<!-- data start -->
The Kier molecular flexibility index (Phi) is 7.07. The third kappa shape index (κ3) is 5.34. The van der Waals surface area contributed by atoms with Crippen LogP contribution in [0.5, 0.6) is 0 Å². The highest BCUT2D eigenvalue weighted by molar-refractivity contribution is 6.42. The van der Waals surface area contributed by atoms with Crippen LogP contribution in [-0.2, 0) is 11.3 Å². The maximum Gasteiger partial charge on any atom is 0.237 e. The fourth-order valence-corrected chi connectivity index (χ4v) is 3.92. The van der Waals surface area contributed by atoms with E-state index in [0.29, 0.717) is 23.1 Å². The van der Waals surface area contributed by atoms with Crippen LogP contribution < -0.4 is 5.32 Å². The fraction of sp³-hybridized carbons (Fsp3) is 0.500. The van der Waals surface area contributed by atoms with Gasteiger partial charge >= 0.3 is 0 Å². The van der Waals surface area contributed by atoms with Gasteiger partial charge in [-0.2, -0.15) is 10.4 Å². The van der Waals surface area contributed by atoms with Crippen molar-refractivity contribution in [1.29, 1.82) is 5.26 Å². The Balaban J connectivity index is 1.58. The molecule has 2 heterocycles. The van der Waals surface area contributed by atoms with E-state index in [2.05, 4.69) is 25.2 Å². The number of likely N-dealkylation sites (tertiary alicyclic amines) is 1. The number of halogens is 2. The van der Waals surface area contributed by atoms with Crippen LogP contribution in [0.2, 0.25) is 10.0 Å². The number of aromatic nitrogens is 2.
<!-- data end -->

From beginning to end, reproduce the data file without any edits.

The Kier molecular flexibility index (Phi) is 7.07. The third kappa shape index (κ3) is 5.34. The van der Waals surface area contributed by atoms with Crippen LogP contribution in [0.5, 0.6) is 0 Å². The highest BCUT2D eigenvalue weighted by molar-refractivity contribution is 6.42. The van der Waals surface area contributed by atoms with Crippen LogP contribution in [-0.2, 0) is 11.3 Å². The maximum Gasteiger partial charge on any atom is 0.237 e. The fourth-order valence-corrected chi connectivity index (χ4v) is 3.92. The van der Waals surface area contributed by atoms with E-state index in [0.29, 0.717) is 23.1 Å². The van der Waals surface area contributed by atoms with Crippen LogP contribution < -0.4 is 5.32 Å². The fraction of sp³-hybridized carbons (Fsp3) is 0.500. The van der Waals surface area contributed by atoms with Gasteiger partial charge >= 0.3 is 0 Å². The van der Waals surface area contributed by atoms with Gasteiger partial charge in [-0.2, -0.15) is 10.4 Å². The van der Waals surface area contributed by atoms with Crippen molar-refractivity contribution in [1.29, 1.82) is 5.26 Å². The Balaban J connectivity index is 1.58. The molecule has 2 heterocycles. The van der Waals surface area contributed by atoms with E-state index in [2.05, 4.69) is 25.2 Å². The number of likely N-dealkylation sites (tertiary alicyclic amines) is 1. The number of halogens is 2. The van der Waals surface area contributed by atoms with Crippen LogP contribution in [0.2, 0.25) is 10.0 Å². The number of aromatic nitrogens is 2.